‘This has to stop’: Council pledge £500,000 after task force reports back on causes of youth crime

Sam Volpe

PUBLISHED: 12:40 21 September 2018 | UPDATED: 12:40 21 September 2018

Source: Ham & High

Aydarus Ahmed, who has lost three family members to knife crime, at the launch of Camden’s youth safety task force report at St Luke’s Church, Kentish Town. Picture: Polly Hancock

Seven months to the day after a single winter night saw two young men stabbed to death, Camden’s youth safety task force – led by Holborn and St Pancras MP Keir Starmer and Cllr Abdul Hai – last night recommended a series of measures to arrest the alarming upwards trend in youth violence in the borough.

Keir Starmer MP at the launch of Camden’s youth safety task force report at St Luke’s Church, Kentish Town. Picture: Polly Hancock

The recommendations form part of the task force’s report, which was launched on Thursday at St Luke’s Church in Kentish Town, just yards from where teenager Abdikarim Hassan was stabbed in February.

The report identifies the growing drug market in the borough, fear amongst young people who “distrust the police” and the lack of employment opportunities as key factors in driving knife crime.

The council is putting £500,000 aside to implement the recommendations and develop a “public health approach” in an attempt to identify at risk young people and reduce violence across the community.

Aydarus Ahmed, who has lost a son and two nephews to knife crime, approved of the report, he felt time would show if it was enough.

Cllr Georgia Gould, leader of Camden Council, at the launch, St Luke’s Church, Kentish Town. Picture: Polly Hancock

Aydarus, whose nephew Sadiq Aadam Mohamed was killed on the same night – February 20 – as Abdikarim, told the Ham&High: “It’s all in there, it’s a comprehensive report. The question now though is will it be implemented? I hope so.”

He said society need to provide positive role models for young people and to account for the trauma refugee populations face, adding: “I still remember what I said at the first meeting. We can’t turn the clock back at all. At the same time it’s important to do much more. We must do more to help the others. If you look at all over London, it’s heartbreaking, to be honest.

“The reality is social media is a huge part of it, and hate crime is part of it. If we don’t speak out about the reality then nothing will change.”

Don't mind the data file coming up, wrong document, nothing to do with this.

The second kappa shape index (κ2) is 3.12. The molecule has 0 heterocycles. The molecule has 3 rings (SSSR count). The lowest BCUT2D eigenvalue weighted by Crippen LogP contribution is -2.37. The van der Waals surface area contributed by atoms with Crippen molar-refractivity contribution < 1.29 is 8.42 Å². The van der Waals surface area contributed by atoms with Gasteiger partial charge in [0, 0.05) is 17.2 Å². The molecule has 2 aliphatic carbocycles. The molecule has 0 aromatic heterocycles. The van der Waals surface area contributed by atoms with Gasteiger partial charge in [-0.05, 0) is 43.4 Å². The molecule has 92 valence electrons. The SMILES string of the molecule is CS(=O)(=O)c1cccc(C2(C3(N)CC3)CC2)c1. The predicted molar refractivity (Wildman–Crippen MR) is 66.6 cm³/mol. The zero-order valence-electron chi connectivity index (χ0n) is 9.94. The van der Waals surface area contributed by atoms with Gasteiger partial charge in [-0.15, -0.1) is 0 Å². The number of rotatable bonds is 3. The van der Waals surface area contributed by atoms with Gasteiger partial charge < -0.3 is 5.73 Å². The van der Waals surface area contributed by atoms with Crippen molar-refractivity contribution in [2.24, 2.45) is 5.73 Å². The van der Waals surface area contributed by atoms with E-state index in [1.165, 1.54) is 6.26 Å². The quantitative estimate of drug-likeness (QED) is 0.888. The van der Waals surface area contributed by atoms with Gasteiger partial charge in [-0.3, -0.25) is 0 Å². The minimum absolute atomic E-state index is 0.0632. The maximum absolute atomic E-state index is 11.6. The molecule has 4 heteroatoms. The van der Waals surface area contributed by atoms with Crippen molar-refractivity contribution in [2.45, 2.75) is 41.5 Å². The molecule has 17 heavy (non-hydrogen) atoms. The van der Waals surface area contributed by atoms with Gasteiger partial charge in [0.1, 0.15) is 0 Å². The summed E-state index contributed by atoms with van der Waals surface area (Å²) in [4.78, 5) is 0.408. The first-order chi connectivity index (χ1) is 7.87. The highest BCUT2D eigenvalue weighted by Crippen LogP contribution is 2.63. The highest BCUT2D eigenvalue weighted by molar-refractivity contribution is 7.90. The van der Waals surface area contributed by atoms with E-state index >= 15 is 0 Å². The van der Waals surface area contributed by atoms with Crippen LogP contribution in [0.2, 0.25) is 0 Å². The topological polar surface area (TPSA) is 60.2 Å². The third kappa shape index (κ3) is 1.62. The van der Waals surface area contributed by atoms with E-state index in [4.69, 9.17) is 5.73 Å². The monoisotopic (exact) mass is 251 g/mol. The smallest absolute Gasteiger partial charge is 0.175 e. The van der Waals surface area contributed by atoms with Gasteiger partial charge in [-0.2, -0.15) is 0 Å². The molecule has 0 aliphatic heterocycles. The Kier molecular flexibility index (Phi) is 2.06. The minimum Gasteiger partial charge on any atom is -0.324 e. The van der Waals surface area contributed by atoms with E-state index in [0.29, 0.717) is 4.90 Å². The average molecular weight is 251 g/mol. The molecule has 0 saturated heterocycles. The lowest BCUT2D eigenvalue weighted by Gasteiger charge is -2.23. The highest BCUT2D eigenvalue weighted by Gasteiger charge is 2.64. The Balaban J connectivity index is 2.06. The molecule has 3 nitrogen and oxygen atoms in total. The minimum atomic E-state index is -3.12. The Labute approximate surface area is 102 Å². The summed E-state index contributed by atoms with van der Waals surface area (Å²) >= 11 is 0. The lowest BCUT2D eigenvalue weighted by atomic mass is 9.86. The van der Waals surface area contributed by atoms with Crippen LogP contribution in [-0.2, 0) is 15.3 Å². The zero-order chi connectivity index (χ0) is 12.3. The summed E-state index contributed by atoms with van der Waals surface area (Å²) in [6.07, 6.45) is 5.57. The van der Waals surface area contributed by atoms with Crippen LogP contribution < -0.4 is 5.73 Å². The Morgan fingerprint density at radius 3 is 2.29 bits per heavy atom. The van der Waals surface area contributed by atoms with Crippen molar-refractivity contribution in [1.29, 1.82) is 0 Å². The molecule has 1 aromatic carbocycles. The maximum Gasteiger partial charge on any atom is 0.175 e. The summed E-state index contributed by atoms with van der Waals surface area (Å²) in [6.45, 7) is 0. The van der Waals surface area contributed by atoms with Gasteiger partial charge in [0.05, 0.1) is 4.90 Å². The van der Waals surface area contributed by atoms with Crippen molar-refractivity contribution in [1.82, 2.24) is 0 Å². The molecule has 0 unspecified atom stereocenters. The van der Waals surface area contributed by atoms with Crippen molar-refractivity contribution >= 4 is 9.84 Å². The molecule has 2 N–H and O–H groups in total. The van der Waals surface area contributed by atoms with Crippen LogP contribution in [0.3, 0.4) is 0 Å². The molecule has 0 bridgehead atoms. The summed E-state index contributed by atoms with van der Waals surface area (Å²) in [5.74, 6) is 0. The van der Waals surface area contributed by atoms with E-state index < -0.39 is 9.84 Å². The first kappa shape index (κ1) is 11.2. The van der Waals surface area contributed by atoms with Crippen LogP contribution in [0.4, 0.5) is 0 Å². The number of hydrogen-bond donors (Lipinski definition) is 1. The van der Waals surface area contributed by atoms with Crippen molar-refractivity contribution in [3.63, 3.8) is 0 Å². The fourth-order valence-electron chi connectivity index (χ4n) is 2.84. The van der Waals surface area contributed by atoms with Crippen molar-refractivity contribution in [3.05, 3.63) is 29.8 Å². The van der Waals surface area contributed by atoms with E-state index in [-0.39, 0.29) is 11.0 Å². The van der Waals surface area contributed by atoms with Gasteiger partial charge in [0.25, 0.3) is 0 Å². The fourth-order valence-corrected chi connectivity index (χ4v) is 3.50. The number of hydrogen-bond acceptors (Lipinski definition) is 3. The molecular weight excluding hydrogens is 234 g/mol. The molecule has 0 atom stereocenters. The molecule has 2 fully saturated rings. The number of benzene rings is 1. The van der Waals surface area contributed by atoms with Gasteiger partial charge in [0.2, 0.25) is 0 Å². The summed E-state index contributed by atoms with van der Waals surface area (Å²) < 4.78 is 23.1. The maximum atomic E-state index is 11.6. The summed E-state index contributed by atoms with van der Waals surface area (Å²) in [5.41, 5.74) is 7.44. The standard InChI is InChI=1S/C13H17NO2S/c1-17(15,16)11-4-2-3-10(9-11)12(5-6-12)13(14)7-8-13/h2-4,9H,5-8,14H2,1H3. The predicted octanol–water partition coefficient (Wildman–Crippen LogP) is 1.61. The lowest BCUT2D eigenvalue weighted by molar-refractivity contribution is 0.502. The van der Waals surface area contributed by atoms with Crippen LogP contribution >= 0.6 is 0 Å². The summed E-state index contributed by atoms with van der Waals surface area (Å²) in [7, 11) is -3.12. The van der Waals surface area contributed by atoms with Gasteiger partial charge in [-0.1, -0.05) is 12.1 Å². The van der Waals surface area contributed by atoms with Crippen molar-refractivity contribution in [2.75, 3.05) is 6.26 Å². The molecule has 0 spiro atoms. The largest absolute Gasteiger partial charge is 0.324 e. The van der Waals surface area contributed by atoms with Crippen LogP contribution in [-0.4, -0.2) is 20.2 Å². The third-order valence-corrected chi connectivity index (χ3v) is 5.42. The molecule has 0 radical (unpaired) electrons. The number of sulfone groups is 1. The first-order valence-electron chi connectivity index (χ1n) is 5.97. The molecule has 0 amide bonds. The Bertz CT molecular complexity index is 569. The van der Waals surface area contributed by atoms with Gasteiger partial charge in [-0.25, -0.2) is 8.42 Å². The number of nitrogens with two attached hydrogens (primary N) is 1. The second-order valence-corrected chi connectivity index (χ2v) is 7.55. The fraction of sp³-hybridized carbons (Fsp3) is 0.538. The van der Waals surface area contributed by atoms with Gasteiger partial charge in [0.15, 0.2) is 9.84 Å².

Meanwhile, although the report affirms police stop and search tactics have contributed to the distrust of authority among some Camden communities, parents surveyed and most attendees – including Camden’s deputy youth MPs – agreed it was sometimes necessary.
Camden and Islington’s borough commander Dr Iain Raphael defended the practice. Dr Raphael said: “Since I came into this job I’ve been working to improve how we’re seen in the community and build better relations. I want to do stop and search but do it in a better, well-targeted way.”

Over the task force’s lifespan, it spoke to hundreds of children, young people and parents, along with youth workers, mental health professionals, schools and the police. It was set up in response to crimes including the death of Sadiq Aadam Mohamed’s older brother, Mohamed Aadam Mohamed last September.

Keir Starmer said: “I firmly believe no young person should feel unsafe in our community. But for some young people, fear of violence has become part of everyday life. This has to stop. We have had such emotional meetings. Families have shouted at us, cried at us and told us it our responsibility to fix this.

“Accepting a whole Camden community approach is vital and we must all play our part.”

Cllr Hai said: “The council, residents, schools, businesses and community groups have come together with collective desire to improve youth safety in the borough and that is reflected in both the findings and recommendations of this report.

“I am pleased to be able to allocate council funding to help action some of these recommendations and am sure everyone will continue to work together as we look to reduce youth violence and exploitation in Camden.”

The report sets out 17 recommendations to tackle violence among young people. These include mobilising community groups, increasing early interventions with victims and perpetrators of crime and improving access to information for communities.

The public health approach is hoped to help reduce the causes of knive crime and youth violence by connecting schools, community groups, the police, the council and hospitals improve the lives of people at risk of becoming involved in crime.

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